Today at morning meeting, during meditation (yes–we meditate at my school), the person leading meditation gave us a gratitude reflection. Apparently Fridays are gratitude meditation days–who knew? In any event, today’s prompt was to think about the teachers who we felt gratitude for and to think about them and all they did and do for us each day. I immediately (because I am super-snarky) leaned over to the teacher sitting next to me and whispered, “This is awkward.” But then I closed my eyes and participated.

At first I thought about one of my college professors. And then I tried to think back to a few of my high school teachers. And then I thought about some of my colleagues, who help me learn and grow now.

And then, thinking about who helps me learn and grow in my current teaching-life, I naturally shifted focus to the MTBoS.

To you.

So, having been prompted, and having felt grateful, I want to share my gratitude with all of you who share your classrooms with me, who give me great lesson ideas, who help me reflect on my own teaching and who push me to become a better teacher for my students simply by being your awesome selves.

Thank you.

I am grateful.

Forgot Again…

Oh well, I was sick after all.

I want to say, it really is great having another (excellent) math teacher in the house when you get sick and don’t have sub-appropriate lesson plans. Not that I’m convinced that my colleagues felt that a lesson involving dice was “sub-appropriate” either, but they have to trust me–it was better than trying to do what I had actually planned for Tuesday.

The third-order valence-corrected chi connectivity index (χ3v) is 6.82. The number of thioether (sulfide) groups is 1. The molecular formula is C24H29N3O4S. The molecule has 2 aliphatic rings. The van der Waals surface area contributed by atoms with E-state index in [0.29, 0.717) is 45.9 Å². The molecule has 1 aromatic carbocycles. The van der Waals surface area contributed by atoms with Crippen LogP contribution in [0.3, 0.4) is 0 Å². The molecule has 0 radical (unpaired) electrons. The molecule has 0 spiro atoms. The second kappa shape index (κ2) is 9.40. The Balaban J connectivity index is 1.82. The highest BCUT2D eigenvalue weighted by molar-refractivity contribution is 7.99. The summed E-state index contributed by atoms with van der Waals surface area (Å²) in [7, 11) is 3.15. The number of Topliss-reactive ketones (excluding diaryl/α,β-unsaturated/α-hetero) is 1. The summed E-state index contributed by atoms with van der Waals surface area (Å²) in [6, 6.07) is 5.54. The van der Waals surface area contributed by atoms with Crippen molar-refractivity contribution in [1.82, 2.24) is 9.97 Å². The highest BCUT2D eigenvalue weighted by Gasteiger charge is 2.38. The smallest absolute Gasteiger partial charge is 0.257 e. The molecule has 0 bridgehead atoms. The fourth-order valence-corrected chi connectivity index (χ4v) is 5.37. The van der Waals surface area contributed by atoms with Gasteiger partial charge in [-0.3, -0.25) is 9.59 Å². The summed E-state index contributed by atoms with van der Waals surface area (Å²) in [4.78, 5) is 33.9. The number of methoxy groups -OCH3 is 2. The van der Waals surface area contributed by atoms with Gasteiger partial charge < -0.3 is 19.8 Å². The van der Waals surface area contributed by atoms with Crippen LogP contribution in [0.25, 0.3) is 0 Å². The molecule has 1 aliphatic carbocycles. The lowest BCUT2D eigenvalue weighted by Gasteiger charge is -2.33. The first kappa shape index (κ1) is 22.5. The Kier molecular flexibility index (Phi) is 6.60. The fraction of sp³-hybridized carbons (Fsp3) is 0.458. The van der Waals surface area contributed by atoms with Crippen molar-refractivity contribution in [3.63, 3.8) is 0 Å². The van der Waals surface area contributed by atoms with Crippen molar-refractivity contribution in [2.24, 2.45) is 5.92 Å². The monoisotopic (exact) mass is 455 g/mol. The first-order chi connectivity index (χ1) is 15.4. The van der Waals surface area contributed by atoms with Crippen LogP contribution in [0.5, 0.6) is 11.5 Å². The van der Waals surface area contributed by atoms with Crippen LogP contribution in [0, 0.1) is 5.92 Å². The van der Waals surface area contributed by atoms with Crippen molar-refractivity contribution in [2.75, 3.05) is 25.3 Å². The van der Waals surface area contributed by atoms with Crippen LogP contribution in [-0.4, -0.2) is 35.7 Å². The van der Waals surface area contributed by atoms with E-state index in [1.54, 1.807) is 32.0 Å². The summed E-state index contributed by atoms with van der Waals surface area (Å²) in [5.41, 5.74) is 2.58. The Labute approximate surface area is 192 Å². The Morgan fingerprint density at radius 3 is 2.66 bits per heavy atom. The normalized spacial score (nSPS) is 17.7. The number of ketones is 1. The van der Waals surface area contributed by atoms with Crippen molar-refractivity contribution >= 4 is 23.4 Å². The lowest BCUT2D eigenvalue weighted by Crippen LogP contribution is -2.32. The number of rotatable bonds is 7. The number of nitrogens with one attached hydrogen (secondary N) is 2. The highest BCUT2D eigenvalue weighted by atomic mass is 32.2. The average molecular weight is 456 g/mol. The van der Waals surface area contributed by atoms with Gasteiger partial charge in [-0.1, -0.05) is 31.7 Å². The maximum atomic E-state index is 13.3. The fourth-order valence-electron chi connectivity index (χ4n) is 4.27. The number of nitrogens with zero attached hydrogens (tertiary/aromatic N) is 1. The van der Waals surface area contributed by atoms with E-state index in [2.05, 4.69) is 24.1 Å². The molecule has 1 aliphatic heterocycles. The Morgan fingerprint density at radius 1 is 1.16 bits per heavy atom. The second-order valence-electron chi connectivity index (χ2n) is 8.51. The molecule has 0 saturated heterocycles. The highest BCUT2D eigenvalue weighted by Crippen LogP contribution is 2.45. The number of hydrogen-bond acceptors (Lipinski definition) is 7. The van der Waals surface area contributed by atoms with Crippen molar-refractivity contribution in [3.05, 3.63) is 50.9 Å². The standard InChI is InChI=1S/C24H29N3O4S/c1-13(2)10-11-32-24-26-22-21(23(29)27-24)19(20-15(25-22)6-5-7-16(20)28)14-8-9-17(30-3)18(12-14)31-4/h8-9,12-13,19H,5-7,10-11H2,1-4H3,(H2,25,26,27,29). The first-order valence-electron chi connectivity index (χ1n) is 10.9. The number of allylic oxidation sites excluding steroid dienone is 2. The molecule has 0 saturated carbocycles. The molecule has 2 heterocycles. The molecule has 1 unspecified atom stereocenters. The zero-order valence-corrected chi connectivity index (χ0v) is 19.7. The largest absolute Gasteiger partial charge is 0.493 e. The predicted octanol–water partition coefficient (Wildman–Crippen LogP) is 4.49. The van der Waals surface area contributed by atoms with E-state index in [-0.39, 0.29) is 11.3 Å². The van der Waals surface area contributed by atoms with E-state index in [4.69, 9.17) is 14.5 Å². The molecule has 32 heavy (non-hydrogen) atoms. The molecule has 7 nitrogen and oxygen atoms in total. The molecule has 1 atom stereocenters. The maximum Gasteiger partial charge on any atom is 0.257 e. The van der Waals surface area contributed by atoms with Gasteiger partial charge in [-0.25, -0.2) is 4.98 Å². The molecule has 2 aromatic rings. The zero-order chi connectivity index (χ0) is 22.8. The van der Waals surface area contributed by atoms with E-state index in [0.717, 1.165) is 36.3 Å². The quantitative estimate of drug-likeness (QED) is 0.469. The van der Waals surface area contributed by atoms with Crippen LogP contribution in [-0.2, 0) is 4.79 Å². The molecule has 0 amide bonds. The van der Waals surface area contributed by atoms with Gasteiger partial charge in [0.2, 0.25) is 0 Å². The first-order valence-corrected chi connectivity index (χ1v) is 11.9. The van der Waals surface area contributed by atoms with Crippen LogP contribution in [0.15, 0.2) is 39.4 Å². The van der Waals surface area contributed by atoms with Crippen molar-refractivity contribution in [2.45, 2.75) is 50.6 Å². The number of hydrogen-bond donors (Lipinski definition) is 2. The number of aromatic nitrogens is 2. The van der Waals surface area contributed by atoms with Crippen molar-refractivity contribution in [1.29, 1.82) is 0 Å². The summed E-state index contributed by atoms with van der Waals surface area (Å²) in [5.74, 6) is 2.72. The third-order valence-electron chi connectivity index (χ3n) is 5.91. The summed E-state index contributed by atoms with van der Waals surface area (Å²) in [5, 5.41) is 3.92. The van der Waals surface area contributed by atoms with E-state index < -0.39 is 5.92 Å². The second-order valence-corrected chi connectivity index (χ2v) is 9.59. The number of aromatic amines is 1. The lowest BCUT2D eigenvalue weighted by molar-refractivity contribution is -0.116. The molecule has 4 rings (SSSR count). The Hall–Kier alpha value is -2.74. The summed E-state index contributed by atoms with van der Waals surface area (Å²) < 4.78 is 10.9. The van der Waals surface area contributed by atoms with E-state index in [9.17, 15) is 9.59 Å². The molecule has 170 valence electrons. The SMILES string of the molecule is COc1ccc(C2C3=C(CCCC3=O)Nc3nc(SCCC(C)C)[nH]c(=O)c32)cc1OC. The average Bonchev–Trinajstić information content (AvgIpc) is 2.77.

And because it wouldn’t be fair to tease you with that and then not deliver, here’s the goods. The link below gives you the downloadable/editable version.

On a Roll & Yahtzee


Lying to the young is wrong.
Proving to them that lies are true is wrong.
Telling them
that God’s in his heaven
and all’s well with the world
is wrong.
They know what you mean.
They are people too.
Tell them the difficulties
can’t be counted,
and let them see
not only
what will be
but see
with clarity
these present times.
Say obstacles exist they must encounter,
sorrow comes,
hardship happens.
The hell with it.
Who never knew
the price of happiness
will not be happy.
Forgive no error
you recognize,
it will repeat itself,
a hundredfold
and afterward
our pupils
will not forgive in us
what we forgave.

-Yevgeny Yevtushenko

Translated by Robin Milner-Gulland and Peter Levi (revised)

This poem hangs on the side of my bookcase in my office at school. I’d almost forgotten about it until I went to get some magnets during class today.

My Drug of Choice

Like many teachers, I am an addict.

Of caffeine.


At least I hope that it was obvious.

In my lexicon caffeine = tea. Here’s a picture of my at home tea station:


So you can see the enormity of my problem.

Or rather, you could, if you could see how little counter-space my kitchen actually has.